InetSoft Webinar: Tools to Simplify the Building of BI Applications

This is the continuation of the transcript of a Webinar hosted by InetSoft on the topic of "The Movement Towards Using Unstructured Data in Business Intelligence Solutions." The speaker is Mark Flaherty, CMO at InetSoft.

What are some examples of unstructured data BI applications there besides just trying to search and find a document or a report? Are people saying I want to count up the number of emails that reference a private plan, or this kind of thing?

Using tools and processes, this primarily means tools to simplify the building of the BI application, that will make the process easier for these organizations and their users. They need to assess what data types they’re going to integrate. I think there’s still plenty of opportunity to pick and choose from data types that you could more easily support and incorporate.

But ultimately you do want to have a plan in place as to what data types you have to support in the long run. Identifying the systems that the information has to work with, I think that you’re essentially doing that in bringing the information together via data mashup. Their existing capabilities might be inadequate, and I still think that would be a big challenge. And we talked a little bit about how you analyze this unstructured information, so you can give the context to the unstructured data, the number of occurrences and the word counts and things like that.

You can go even deeper, I don’t think it would be your first step necessarily but people do things like sentiment analysis on text. But it’s still pretty early days in that you should at least be aware that companies are starting to incorporate some sentiment analysis in analyzing social media. If you have a brand name and you want to monitor all the tweets about your brand.

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And at least make some high level analysis of whether those tweets are positive or negative. My opinion is that the analysis is not very accurate. I’ve seen some products try to do this, and they’re pretty primitive. However, as a first measure, it’s more valuable than doing nothing. I think. We’ll see a lot of evolution and improvement. For instance if you see in your automated analysis using one of these tools, and there are smaller vendors that do it as well, but if your automated analysis shows over time pretty consistently 65 or 75 percent positive, some percent neutral and some percent negative and then all of a sudden you notice that the sentiment drops to 65 percent, it’s worth looking at.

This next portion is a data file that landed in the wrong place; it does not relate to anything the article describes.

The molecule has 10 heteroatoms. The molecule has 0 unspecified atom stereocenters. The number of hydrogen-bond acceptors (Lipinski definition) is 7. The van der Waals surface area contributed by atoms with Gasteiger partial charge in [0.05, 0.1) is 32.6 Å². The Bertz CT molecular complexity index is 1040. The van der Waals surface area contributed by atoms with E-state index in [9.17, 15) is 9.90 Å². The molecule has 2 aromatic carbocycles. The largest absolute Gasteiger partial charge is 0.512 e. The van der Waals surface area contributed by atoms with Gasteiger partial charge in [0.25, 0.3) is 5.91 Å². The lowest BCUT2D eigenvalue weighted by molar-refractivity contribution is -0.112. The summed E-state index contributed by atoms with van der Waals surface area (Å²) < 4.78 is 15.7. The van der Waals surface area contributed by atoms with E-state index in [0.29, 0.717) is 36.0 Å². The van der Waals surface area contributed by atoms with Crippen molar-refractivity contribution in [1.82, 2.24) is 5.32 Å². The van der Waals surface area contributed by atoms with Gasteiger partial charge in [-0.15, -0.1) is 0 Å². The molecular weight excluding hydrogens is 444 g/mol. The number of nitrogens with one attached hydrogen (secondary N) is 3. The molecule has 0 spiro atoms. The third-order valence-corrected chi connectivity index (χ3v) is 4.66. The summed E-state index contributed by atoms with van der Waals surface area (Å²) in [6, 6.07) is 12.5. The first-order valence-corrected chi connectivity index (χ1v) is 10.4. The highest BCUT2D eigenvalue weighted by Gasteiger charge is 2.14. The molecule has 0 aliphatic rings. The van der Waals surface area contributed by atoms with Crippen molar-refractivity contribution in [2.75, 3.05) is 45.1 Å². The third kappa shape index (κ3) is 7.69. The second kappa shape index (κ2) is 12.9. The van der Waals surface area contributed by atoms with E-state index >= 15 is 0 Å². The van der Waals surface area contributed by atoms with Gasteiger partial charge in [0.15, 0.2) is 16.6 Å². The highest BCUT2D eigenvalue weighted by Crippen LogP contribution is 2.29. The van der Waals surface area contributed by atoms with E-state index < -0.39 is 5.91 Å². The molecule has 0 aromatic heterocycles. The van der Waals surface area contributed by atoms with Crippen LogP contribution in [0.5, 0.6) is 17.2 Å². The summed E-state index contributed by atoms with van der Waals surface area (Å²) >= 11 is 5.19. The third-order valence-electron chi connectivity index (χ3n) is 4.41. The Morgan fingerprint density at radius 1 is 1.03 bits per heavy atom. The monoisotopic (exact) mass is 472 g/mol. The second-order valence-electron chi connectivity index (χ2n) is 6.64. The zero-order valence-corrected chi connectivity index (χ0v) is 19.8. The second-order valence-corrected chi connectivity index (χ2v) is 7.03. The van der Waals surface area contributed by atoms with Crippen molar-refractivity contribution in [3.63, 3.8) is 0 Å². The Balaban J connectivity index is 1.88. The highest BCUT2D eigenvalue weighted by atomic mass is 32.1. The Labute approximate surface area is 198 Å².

While the numbers may not be accurate in and of themselves. The change is probably accurate. Because whatever technique they were using to assess positive or negative, whether they got it a hundred percent correct or not, the drop is probably real. Did it drop 10 percent or did it drop 3 percent? I don’t think they can capture that very accurately yet. But if people are using negative words, and it’s very simplistic now. Most of these analyses simply look for words like: bad, ugly, slow, negative terms like these. You create a library of terms that you consider negative, and if anybody uses that word in the tweet, it’s characterized as negative. Now suppose somebody says ‘that demo was awesome. It was really bad.’ They’re not going to get that one right. But still I think that directionally if you see a drop from 75 percent positive to 65 percent positive; there’s probably something going on. And at least it prompts you to look further.

Deploying these BI applications in the context of collaboration, that is something we’re recommending to any user organizations If you’re delivering your dashboards on a mobile device, the work you do to incorporate unstructured information will be relative easy to also deliver via the mobile device. Enterprises should look at this as part of their overall strategy.

There is a good point that unstructured information will evolve to include really unstructured information like voice or video or audio. But video and audio will probably become more important sources of information. And there is a place where they’re already very important, and that’s in the contact center applications. So to the extent that that market would be more interested in not only analyzing texts and unstructured documents but also analyzing the recordings of their customer support calls and things like that.

There are contact center vendors whose applications are doing a couple of things. Some are merely capturing the recordings. So if you want to go back and hear the recording you have got it available. There are some that are transcribing the calls in an automated way, transfoorming voice to text And it’s like OCR, it’s not going to be a hundred percent accurate, but it gets you some percentage of accuracy. And there are those that are not only capturing the information, transcribing it, but also doing some sort of analysis across that for, again the text analytics. Once it’s been converted to text, you can do the standard text analytics. Again, this is happening in a small minority of the market, and I only mention it id you’re mapping out a strategy, something to consider as part of your strategy. Again, I wouldn’t start there.

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My objective in this Webinar was to say that long term, I think you’re going to need a strategy to deal with both structured and non structured information. I don’t know if that’s a year from now, two years from now, five years from now.

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